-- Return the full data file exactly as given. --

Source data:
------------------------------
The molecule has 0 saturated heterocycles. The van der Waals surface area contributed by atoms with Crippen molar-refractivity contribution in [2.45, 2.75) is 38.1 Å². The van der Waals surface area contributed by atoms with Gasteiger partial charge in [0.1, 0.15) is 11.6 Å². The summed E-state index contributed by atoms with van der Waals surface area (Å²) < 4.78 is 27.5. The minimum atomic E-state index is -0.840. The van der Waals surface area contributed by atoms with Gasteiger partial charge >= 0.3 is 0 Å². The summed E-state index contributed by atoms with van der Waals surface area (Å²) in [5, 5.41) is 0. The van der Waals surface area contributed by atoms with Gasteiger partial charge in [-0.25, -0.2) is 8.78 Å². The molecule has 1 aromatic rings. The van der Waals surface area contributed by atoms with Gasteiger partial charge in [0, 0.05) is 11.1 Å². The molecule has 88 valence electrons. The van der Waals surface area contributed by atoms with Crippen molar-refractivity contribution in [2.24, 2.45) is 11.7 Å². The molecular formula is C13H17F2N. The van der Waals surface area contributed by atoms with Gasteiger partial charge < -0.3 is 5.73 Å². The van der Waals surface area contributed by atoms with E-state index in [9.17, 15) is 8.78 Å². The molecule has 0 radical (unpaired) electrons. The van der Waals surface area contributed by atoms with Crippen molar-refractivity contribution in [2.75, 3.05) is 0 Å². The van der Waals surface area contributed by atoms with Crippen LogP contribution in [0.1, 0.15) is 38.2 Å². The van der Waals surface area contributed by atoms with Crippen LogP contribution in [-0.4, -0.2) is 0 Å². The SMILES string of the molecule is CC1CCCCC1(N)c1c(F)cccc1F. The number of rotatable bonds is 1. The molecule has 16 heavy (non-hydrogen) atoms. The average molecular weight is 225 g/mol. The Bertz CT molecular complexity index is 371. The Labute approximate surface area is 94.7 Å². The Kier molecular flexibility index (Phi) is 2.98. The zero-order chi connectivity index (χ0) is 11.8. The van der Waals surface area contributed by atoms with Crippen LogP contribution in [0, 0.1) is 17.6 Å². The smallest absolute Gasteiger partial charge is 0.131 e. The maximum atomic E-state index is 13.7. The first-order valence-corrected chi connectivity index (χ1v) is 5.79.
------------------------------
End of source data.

The molecule has 0 saturated heterocycles. The van der Waals surface area contributed by atoms with Crippen molar-refractivity contribution in [2.45, 2.75) is 38.1 Å². The van der Waals surface area contributed by atoms with Gasteiger partial charge in [0.1, 0.15) is 11.6 Å². The summed E-state index contributed by atoms with van der Waals surface area (Å²) < 4.78 is 27.5. The minimum atomic E-state index is -0.840. The van der Waals surface area contributed by atoms with Gasteiger partial charge >= 0.3 is 0 Å². The summed E-state index contributed by atoms with van der Waals surface area (Å²) in [5, 5.41) is 0. The van der Waals surface area contributed by atoms with Gasteiger partial charge in [-0.25, -0.2) is 8.78 Å². The molecule has 1 aromatic rings. The van der Waals surface area contributed by atoms with Gasteiger partial charge in [0, 0.05) is 11.1 Å². The molecule has 88 valence electrons. The van der Waals surface area contributed by atoms with Crippen molar-refractivity contribution in [2.24, 2.45) is 11.7 Å². The molecular formula is C13H17F2N. The van der Waals surface area contributed by atoms with Gasteiger partial charge < -0.3 is 5.73 Å². The van der Waals surface area contributed by atoms with E-state index in [9.17, 15) is 8.78 Å². The molecule has 0 radical (unpaired) electrons. The van der Waals surface area contributed by atoms with Crippen molar-refractivity contribution in [2.75, 3.05) is 0 Å². The van der Waals surface area contributed by atoms with Crippen LogP contribution in [0.1, 0.15) is 38.2 Å². The van der Waals surface area contributed by atoms with Crippen LogP contribution in [-0.4, -0.2) is 0 Å². The SMILES string of the molecule is CC1CCCCC1(N)c1c(F)cccc1F. The number of rotatable bonds is 1. The molecule has 16 heavy (non-hydrogen) atoms. The average molecular weight is 225 g/mol. The Bertz CT molecular complexity index is 371. The Labute approximate surface area is 94.7 Å². The Kier molecular flexibility index (Phi) is 2.98. The zero-order chi connectivity index (χ0) is 11.8. The van der Waals surface area contributed by atoms with Crippen LogP contribution in [0, 0.1) is 17.6 Å². The smallest absolute Gasteiger partial charge is 0.131 e. The maximum atomic E-state index is 13.7. The first-order valence-corrected chi connectivity index (χ1v) is 5.79.